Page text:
“Rot in hell you pervert,” wrote one. “Go to hell, child rapist,” said another. These were all tweets directed to Jeffrey Epstein, a publicist at the Walt Disney Company, whose sole connection to the late disgraced financier is his name.
Imagine sharing a name with the most loathed human being on the planet, and then having a Twitter account. It’s like opening a sluice gate of hatred, with thousands of messages celebrating your death (which didn’t happen, because you’re not him) or accusing you of committing the most unpardonable offences towards children.
Epstein (the Disney one), I presume, didn’t have a particularly good weekend.
Friends: So Jeffrey, how was your weekend?
— Jeffrey R Epstein (@EpsteinJeffrey) August 11, 2019
He’s is just an ordinary guy with an unfortunate name. Jeffrey Epstein (again, the Disney one) is verified on Twitter, but that’s likely due to the important role he plays at one of the world’s biggest media brands. But nonetheless, he’ handled the situation well, displaying remarkable humor.
He’s also received the support of other entertainment industry luminaries, including Yvette Nicole Brown, who played Shirley in the cult NBC TV series Community.
As we all process what the “suicide” of that monster means for his victims, I’d like to take another moment to remind ALL that @EpsteinJeffrey is NOT that monster.
Please stop @ ing my friend w/vitriol. HE is still alive and is a good man. #Enough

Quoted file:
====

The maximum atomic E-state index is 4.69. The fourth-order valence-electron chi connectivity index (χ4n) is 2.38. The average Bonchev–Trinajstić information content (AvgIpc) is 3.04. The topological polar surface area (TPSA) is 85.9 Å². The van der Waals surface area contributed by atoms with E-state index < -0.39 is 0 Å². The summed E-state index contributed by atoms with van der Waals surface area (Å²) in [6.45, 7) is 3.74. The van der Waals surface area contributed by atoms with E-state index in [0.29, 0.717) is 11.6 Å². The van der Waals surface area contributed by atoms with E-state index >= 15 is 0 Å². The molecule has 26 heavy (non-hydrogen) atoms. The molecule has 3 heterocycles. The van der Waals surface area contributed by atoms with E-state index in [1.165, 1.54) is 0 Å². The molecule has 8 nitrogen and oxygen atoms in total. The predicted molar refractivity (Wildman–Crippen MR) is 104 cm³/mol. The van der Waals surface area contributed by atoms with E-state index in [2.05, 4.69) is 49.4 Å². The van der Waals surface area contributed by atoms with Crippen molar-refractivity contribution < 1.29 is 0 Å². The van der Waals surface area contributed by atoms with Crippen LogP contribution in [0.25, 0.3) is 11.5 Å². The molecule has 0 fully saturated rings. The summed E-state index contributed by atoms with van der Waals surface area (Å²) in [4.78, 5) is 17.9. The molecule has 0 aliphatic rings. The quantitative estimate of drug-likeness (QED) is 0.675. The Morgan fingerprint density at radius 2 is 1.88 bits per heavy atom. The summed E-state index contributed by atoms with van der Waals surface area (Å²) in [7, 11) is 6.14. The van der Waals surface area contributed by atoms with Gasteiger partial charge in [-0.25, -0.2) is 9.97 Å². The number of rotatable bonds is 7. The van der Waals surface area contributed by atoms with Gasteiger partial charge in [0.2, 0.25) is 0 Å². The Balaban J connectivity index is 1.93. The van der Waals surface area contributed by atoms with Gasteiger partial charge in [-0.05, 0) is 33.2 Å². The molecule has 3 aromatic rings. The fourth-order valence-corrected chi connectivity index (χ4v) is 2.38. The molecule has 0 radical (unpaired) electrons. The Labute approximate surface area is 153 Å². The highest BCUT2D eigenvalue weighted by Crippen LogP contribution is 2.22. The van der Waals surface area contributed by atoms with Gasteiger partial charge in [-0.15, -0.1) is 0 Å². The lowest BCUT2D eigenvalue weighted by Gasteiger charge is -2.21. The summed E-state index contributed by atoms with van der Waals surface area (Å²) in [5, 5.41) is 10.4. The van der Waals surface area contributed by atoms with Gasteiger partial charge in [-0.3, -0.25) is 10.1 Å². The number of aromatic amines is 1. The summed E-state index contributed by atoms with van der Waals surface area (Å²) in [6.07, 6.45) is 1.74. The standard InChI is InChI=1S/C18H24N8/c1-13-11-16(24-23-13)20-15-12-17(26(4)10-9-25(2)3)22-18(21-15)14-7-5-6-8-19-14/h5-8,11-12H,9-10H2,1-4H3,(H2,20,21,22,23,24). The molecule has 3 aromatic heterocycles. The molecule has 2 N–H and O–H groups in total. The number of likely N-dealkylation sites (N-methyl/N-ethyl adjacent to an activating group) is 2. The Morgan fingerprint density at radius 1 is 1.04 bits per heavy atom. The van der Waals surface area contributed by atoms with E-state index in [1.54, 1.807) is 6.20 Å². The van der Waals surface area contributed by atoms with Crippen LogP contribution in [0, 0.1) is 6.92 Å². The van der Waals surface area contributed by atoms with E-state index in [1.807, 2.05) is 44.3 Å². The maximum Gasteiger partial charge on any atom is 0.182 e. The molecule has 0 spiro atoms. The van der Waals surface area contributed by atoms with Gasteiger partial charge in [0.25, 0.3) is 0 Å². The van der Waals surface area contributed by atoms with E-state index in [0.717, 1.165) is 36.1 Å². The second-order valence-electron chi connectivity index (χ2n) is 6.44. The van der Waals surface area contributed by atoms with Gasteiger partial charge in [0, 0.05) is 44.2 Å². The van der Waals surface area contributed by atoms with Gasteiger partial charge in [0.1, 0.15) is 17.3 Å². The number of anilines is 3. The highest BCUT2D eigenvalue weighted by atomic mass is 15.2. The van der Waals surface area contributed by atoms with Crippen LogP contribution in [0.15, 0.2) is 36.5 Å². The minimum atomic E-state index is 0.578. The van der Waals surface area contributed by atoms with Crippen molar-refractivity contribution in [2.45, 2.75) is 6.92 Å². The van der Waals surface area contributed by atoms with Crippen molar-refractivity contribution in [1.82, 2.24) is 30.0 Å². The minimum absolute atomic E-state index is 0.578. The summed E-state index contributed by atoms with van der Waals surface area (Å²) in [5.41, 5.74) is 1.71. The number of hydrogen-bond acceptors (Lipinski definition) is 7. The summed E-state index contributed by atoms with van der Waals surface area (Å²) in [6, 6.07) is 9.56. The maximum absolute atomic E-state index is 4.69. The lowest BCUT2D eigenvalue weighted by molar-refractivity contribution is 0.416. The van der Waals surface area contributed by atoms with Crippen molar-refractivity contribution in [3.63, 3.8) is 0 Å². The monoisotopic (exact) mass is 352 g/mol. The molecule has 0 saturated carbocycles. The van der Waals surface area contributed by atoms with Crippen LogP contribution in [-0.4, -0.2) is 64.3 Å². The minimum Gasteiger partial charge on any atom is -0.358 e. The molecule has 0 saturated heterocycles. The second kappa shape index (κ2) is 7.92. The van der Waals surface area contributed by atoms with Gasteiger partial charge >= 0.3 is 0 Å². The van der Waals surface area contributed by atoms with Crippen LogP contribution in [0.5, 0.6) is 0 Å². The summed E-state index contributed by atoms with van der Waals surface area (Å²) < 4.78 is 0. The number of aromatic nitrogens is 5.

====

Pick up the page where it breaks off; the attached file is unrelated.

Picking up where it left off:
That’s it. That’s the tweet.
— yvette nicole brown (@YNB) August 10, 2019
Epstein’s woes, however, are indicative of the nature of many Twitter users, who fire first and aim later. Self-righteous anger paired with a smartphone inevitably results in innocent people being caught in the crossfire.
A great example of this comes from 2013, when Lost Prophets lead singer Ian Watkins was convicted of multiple sexual offences involving children. Twitter expressed its indignation by hurling abuse at Ian ‘H’ Watkins, the former front man of 1990’s saccharine pop group Steps.
Both men share a name and come from Wales, but only one is currently serving a 29-year sentence.
Cricket fans will also remember when Australian batsman Steve Smith was caught tampering with a ball during a high-stakes game against South Africa. In response, angry fans blasted Steve Smith, an Australian sports journalist for ESPN, with the most vicious of messages, questioning his integrity and calling him an “embarrassment,” among other things.
There’s possibly a deep point to be made here. Perhaps about how Twitter is the world’s most imperfect justice system. How it’s a kangaroo court staffed by actual kangaroos. But I’ll leave the pontificating for another post, and just finish with this:
Some people are fucking stupid.